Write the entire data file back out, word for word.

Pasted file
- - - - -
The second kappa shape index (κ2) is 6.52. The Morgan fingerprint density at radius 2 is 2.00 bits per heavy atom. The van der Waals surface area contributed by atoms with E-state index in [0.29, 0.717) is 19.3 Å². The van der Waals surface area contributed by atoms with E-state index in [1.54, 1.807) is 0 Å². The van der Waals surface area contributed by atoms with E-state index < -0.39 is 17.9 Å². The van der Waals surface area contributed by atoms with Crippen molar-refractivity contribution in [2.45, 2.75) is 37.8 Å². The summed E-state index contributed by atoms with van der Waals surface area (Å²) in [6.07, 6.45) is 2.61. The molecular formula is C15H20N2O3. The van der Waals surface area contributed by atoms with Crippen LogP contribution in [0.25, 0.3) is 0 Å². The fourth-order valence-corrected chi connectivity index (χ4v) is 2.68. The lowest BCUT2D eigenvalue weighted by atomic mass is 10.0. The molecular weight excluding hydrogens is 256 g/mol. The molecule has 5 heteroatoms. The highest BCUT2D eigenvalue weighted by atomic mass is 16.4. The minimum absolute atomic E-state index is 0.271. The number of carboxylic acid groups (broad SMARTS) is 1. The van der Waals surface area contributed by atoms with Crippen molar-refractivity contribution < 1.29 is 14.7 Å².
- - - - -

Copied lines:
The second kappa shape index (κ2) is 6.52. The Morgan fingerprint density at radius 2 is 2.00 bits per heavy atom. The van der Waals surface area contributed by atoms with E-state index in [0.29, 0.717) is 19.3 Å². The van der Waals surface area contributed by atoms with E-state index in [1.54, 1.807) is 0 Å². The van der Waals surface area contributed by atoms with E-state index < -0.39 is 17.9 Å². The van der Waals surface area contributed by atoms with Crippen molar-refractivity contribution in [2.45, 2.75) is 37.8 Å². The summed E-state index contributed by atoms with van der Waals surface area (Å²) in [6.07, 6.45) is 2.61. The molecular formula is C15H20N2O3. The van der Waals surface area contributed by atoms with Crippen LogP contribution in [0.25, 0.3) is 0 Å². The fourth-order valence-corrected chi connectivity index (χ4v) is 2.68. The lowest BCUT2D eigenvalue weighted by atomic mass is 10.0. The molecular weight excluding hydrogens is 256 g/mol. The molecule has 5 heteroatoms. The highest BCUT2D eigenvalue weighted by atomic mass is 16.4. The minimum absolute atomic E-state index is 0.271. The number of carboxylic acid groups (broad SMARTS) is 1. The van der Waals surface area contributed by atoms with Crippen molar-refractivity contribution < 1.29 is 14.7 Å².